U.S. Citizenship and Immigration Services plans to close all its international field offices, according to three people familiar with the decision.
The offices — which are located in embassies and consulates around the world — handle everything from immigration applications and fraud detection. In addition, the offices provide expertise to other U.S. government agencies and partner with foreign governments.
While President Donald Trump frequently highlights his opposition to illegal immigration, his administration also has taken steps to make the legal immigration process more difficult. The latest move could affect everyone from members of the U.S. military applying for citizenship to foreigners seeking to join their relatives in the U.S., according to those familiar with the plan.
USCIS Director Francis Cissna said in an email to staff that the agency was in preliminary discussions to transfer the international workload to domestic offices and the State Department. He said the shift in resources would allow USCIS to focus on clearing immigration backlogs in the U.S.
The naturalization application backlog stood at 738,148 cases on September 30, a 16 percent increase over the level just before Trump took office.
USCIS spokeswoman Jessica Collins said in a written statement that the agency would work closely with the State Department and the Homeland Security Department “to ensure no interruption … to affected applicants and petitioners.”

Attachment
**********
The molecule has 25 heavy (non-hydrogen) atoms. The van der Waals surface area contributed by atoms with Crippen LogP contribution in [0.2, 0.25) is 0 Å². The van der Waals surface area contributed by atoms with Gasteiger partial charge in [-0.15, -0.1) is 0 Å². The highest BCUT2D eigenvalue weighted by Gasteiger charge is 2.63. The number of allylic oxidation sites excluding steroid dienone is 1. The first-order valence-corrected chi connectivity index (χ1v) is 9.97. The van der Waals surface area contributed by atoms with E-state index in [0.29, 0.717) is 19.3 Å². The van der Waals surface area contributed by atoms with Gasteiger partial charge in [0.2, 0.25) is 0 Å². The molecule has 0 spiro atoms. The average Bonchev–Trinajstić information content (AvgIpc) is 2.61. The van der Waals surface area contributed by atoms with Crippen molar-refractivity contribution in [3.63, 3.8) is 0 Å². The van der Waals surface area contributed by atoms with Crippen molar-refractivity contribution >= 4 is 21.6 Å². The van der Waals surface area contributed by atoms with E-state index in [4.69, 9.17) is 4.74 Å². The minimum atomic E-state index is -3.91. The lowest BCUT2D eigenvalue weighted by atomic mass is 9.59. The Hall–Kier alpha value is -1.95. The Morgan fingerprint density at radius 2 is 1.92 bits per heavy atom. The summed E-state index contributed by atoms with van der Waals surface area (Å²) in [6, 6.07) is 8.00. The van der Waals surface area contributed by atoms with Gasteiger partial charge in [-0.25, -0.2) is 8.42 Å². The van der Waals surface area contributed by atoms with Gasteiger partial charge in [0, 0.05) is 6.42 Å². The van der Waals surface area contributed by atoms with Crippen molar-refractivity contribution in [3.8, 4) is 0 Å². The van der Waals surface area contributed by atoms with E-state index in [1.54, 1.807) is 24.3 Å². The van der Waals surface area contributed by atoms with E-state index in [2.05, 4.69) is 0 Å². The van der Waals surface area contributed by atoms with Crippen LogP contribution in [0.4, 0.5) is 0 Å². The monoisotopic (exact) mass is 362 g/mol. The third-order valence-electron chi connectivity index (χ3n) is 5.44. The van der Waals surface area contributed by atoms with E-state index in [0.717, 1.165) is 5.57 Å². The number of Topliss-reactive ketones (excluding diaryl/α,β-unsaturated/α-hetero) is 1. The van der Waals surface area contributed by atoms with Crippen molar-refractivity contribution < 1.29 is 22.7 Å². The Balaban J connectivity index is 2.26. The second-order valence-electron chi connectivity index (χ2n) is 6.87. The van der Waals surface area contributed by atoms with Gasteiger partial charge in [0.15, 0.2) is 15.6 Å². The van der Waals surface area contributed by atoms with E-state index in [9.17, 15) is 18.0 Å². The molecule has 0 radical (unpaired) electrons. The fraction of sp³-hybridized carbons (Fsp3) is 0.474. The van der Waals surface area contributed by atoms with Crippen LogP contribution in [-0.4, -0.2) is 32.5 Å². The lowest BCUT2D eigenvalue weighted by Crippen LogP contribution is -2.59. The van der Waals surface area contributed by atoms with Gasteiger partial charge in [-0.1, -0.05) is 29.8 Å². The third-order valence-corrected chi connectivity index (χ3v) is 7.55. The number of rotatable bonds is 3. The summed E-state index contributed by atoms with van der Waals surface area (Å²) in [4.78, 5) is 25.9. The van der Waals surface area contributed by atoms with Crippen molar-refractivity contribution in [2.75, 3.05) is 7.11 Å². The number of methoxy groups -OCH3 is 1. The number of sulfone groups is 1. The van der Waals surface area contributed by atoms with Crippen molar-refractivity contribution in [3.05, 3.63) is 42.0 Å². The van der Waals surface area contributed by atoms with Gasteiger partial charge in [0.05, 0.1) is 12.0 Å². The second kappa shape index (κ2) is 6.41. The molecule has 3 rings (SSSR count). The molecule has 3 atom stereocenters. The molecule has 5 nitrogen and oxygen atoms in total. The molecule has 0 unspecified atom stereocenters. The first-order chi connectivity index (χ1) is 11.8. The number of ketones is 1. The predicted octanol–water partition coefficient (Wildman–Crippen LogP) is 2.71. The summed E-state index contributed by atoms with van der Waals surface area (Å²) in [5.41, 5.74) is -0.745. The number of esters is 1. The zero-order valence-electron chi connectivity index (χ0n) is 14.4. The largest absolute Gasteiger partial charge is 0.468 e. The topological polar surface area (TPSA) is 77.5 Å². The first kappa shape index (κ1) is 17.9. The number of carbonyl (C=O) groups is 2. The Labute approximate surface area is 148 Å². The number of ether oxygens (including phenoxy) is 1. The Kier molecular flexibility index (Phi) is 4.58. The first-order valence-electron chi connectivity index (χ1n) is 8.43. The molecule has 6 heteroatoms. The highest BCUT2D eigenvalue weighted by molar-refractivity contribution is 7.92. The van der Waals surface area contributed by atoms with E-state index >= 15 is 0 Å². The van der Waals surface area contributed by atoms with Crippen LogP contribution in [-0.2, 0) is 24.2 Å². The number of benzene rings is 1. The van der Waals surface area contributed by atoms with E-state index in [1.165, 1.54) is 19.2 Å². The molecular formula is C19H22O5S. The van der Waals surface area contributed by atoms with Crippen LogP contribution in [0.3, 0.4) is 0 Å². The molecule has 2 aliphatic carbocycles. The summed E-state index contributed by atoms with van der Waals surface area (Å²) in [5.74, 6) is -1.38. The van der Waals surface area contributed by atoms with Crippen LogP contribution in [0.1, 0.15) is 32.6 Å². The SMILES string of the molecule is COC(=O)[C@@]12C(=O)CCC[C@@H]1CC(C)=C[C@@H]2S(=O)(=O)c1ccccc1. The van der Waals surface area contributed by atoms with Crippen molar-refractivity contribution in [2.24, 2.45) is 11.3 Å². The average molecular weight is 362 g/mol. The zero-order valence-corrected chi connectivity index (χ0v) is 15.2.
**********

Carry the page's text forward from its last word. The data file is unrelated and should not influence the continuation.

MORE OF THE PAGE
USCIS currently maintains 23 field offices in Latin America, the Caribbean, Europe, Africa and Asia, according to an official website. The agency already has closed its field office in Cuba and previously planned to close an office in Moscow on March 29.
The agency said Tuesday that roughly 70 USCIS employees work in the offices abroad. If the plans to shutter them are finalized, the employees will return to the United States.
The agency noted that the State Department leads processing for visa applications by foreigners in foreign countries. But the webpage for the USCIS International Operations division states that its officers “are responsible for adjudicating a wide variety of petitions and applications filed internationally, providing information services, and issuing travel documents to people in a wide variety of circumstances.“
These duties include assisting U.S. citizens who wish to bring relatives to the United States, handling cases of people who claim a fear of persecution in their home countries, and aiding U.S. citizens who seek to adopt a child internationally.